I just read a gem of a book by breast cancer survivor Bob Riter, Executive Director of Cancer Resource Center of the Finger Lakes: Elephant in the Room: Practical Advice When the Diagnosis is Cancer.
As the subtitle suggests, you'll find homespun words that can help you or a loved one dealing with a new diagnosis, treatment or recovery. Topics are wide-ranging, such as
- How Old is Too Old to Treat Cancer?
- Telling the Kids
- When a Partner is in Denial
- Holiday Gifts for Those with Serious Illness
- Helping Those We Don't Like
What I especially appreciated were Riter's presentation, tone and brevity. As you know from this blog, I believe less is more when dealing with health issues. This book weighs in at 128 pages, with 2-3 pages of relatively large-font text devoted to each topic.
Riter's uniquely smart-but-folksy voice works well when tackling straightforward issues like blood donations or complex, existential issues like the nature of hope after cancer.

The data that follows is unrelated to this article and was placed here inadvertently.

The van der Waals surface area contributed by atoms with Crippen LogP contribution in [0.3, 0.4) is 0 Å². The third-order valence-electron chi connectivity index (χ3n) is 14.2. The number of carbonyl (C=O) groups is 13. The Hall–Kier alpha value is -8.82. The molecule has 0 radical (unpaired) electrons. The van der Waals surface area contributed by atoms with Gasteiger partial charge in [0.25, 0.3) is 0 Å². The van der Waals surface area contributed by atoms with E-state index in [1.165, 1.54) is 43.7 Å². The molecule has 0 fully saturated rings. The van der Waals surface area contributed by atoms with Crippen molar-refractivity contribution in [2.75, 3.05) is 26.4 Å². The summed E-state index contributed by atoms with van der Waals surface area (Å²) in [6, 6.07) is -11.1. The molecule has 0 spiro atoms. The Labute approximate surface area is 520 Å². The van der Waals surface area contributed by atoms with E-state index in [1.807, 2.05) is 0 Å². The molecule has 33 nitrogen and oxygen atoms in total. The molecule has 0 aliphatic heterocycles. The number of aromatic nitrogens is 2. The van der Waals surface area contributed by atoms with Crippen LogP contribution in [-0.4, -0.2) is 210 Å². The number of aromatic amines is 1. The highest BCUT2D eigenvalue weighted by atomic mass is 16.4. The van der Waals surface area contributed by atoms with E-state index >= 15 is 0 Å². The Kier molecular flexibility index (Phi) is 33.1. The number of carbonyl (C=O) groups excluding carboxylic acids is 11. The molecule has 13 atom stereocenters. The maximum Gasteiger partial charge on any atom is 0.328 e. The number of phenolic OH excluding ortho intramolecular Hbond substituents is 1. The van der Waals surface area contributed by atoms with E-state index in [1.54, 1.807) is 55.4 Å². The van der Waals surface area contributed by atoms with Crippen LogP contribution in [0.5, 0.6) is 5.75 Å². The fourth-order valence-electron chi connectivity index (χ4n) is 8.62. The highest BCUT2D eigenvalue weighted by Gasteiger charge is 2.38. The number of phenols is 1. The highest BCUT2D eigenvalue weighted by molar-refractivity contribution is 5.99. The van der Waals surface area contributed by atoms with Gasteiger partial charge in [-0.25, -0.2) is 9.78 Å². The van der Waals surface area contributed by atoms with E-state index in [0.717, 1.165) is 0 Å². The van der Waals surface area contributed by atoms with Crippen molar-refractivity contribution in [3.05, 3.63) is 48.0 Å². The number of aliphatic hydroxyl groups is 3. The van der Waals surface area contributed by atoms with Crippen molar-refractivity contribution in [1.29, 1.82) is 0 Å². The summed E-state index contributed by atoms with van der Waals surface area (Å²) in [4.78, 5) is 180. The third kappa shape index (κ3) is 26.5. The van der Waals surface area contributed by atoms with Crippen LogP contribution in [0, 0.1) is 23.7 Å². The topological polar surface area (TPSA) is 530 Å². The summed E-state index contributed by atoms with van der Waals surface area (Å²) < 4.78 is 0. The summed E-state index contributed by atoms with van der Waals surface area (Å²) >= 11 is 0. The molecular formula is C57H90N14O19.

This is what Riter wrote about one commonly used phrase: "I think a better phrase than 'being strong' is 'being connected.' That's what a person with cancer most needs -- the sense that a loved one will be there and be connected for whatever comes."
If you are looking for a gift to give people whose lives are touched by cancer, Elephant in the Room is just what the doctor ordered.
Click here for an uplifting, brief interview with Ritter.